The premise of Chilean author Alia Trabucco Zerán’s debut novel The Remainder, translated into English by Sophie Hughes, feels similar to other Latin American novels I’ve read recently, as it follows the aftermath of tumultuous political events through the experiences of a younger generation. Resistance by Julián Fuks comes to my mind first, a beautifully written novel set in Argentina and Brazil. The Remainder, on the other hand, is set in Santiago, Chile, covered in a layer of gray volcanic ash. The story follows a trio of characters, Felipe, Iquela, and Paloma, driving a hearse to Argentina in order to recover the body of Paloma’s mother, who is to be buried (“repatriated”) in Chile. The plane carrying the mother’s body from Germany to Chile had never made it to the destination, the volcanic ash having disrupted the flight and hence landing in Argentina. Solution: a road trip through the cordillera in search of the mother’s lost remains.
It’s a rather impressive novel that has that ‘something’ in it that makes me want to revisit scenes in order to make sense of the finely structured whole, as well as to appreciate the language in Hughes’ great translation. The chapters alternate between two narrators: Felipe’s chapters are numbered in decreasing order, beginning with chapter 11 and ending with chapter 0, which simply reflects his increasingly psychotic tendency to subtract all the dead bodies he sees around him (real or not). Iquela’s chapters are named “( )”, referring to her disposition to use brackets in the narration, where, ostensibly, we hear her innermost thoughts. I also saw an interpretation on GR (I think Paul said it) according to which the brackets represent the absence in her life after the traumatic events experienced by her parents who were militants during the Pinochet regime.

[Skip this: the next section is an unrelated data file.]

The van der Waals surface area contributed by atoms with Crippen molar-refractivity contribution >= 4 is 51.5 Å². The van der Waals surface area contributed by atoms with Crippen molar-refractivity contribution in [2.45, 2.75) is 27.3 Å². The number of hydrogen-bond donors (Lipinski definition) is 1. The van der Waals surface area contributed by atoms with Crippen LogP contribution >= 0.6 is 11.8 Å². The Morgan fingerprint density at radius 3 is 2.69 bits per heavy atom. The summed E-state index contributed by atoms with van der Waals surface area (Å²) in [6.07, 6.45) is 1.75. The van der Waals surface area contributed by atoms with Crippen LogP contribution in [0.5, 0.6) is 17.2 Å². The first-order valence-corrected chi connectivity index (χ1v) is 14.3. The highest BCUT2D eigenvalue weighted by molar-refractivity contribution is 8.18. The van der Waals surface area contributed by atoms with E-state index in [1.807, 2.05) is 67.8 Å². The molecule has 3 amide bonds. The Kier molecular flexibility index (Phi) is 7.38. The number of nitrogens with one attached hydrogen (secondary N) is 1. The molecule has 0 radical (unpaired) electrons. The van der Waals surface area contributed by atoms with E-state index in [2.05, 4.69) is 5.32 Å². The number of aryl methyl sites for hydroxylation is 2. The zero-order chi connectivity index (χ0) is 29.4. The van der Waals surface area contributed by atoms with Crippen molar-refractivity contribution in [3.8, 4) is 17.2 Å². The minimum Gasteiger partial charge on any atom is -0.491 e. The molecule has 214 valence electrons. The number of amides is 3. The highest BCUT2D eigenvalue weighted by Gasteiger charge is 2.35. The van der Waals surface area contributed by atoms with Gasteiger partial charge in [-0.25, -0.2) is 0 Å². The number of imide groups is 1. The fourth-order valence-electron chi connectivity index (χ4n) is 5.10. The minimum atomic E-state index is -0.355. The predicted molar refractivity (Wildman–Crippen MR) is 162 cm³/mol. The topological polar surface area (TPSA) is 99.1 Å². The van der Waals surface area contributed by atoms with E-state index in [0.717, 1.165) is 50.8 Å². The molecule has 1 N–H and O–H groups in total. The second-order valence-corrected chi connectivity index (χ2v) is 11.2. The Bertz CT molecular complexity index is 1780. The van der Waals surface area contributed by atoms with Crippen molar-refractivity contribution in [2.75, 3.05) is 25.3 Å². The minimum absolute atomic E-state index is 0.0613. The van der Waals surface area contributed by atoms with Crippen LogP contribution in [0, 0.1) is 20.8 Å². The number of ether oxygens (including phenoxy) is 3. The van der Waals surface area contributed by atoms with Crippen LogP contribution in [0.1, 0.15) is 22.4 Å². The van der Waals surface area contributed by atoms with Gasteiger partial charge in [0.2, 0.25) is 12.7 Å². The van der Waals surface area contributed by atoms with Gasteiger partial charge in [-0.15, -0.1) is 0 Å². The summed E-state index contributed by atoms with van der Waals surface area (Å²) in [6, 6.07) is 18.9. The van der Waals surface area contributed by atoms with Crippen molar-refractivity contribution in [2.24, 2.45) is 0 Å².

And trauma is definitely something these characters share. Felipe narrates in continuous sentences with full stops only at the end of each chapter, creating a sense of urgency and restlessness. I couldn’t help thinking about one of the most famous characters in English literature suffering from PTSD: Septimus Smith in Virginia Woolf’s Mrs Dalloway, who similarly maintains deluded and increasingly dangerous notions about the reality around him, albeit in central London.
It’s a very fine read altogether, and I’m happy to see it shortlisted for the Man Booker International Prize 2019. It’s a novel I could envision myself reading again at some point: it’s full-fledged and subtly layered. I find it somewhat similar to Valeria Luiselli’s recent novel Lost Children Archive, which I admittedly liked even more.